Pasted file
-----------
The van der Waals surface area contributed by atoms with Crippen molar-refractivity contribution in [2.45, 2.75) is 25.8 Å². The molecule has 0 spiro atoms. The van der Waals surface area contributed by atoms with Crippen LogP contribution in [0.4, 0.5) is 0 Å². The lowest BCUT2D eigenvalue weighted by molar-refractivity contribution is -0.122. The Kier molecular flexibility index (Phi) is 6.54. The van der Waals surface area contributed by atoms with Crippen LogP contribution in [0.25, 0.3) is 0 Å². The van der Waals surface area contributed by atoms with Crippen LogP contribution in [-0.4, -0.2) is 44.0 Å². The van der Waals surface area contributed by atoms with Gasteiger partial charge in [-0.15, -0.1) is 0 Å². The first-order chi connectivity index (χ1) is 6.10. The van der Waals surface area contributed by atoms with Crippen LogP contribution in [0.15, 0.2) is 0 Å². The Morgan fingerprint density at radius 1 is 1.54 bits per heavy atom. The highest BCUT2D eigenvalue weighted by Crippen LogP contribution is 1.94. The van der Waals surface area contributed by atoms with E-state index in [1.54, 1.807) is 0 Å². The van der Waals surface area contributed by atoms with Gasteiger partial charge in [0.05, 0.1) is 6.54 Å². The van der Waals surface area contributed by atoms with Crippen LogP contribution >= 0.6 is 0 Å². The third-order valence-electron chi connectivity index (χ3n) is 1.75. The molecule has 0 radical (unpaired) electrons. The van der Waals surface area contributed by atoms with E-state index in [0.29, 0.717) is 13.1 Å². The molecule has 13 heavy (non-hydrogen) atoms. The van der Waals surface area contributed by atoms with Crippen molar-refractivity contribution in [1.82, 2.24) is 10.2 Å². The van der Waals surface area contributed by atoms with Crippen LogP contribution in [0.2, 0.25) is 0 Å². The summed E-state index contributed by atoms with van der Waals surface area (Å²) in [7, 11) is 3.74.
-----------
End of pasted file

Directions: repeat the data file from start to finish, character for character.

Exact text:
The van der Waals surface area contributed by atoms with Crippen molar-refractivity contribution in [2.45, 2.75) is 25.8 Å². The molecule has 0 spiro atoms. The van der Waals surface area contributed by atoms with Crippen LogP contribution in [0.4, 0.5) is 0 Å². The lowest BCUT2D eigenvalue weighted by molar-refractivity contribution is -0.122. The Kier molecular flexibility index (Phi) is 6.54. The van der Waals surface area contributed by atoms with Crippen LogP contribution in [0.25, 0.3) is 0 Å². The van der Waals surface area contributed by atoms with Crippen LogP contribution in [-0.4, -0.2) is 44.0 Å². The van der Waals surface area contributed by atoms with Gasteiger partial charge in [-0.15, -0.1) is 0 Å². The first-order chi connectivity index (χ1) is 6.10. The van der Waals surface area contributed by atoms with Crippen LogP contribution in [0.15, 0.2) is 0 Å². The Morgan fingerprint density at radius 1 is 1.54 bits per heavy atom. The highest BCUT2D eigenvalue weighted by Crippen LogP contribution is 1.94. The van der Waals surface area contributed by atoms with E-state index in [1.54, 1.807) is 0 Å². The van der Waals surface area contributed by atoms with Gasteiger partial charge in [0.05, 0.1) is 6.54 Å². The van der Waals surface area contributed by atoms with Crippen LogP contribution >= 0.6 is 0 Å². The third-order valence-electron chi connectivity index (χ3n) is 1.75. The molecule has 0 radical (unpaired) electrons. The van der Waals surface area contributed by atoms with E-state index in [0.29, 0.717) is 13.1 Å². The molecule has 13 heavy (non-hydrogen) atoms. The van der Waals surface area contributed by atoms with Crippen molar-refractivity contribution in [1.82, 2.24) is 10.2 Å². The van der Waals surface area contributed by atoms with Crippen LogP contribution in [0.2, 0.25) is 0 Å². The summed E-state index contributed by atoms with van der Waals surface area (Å²) in [7, 11) is 3.74.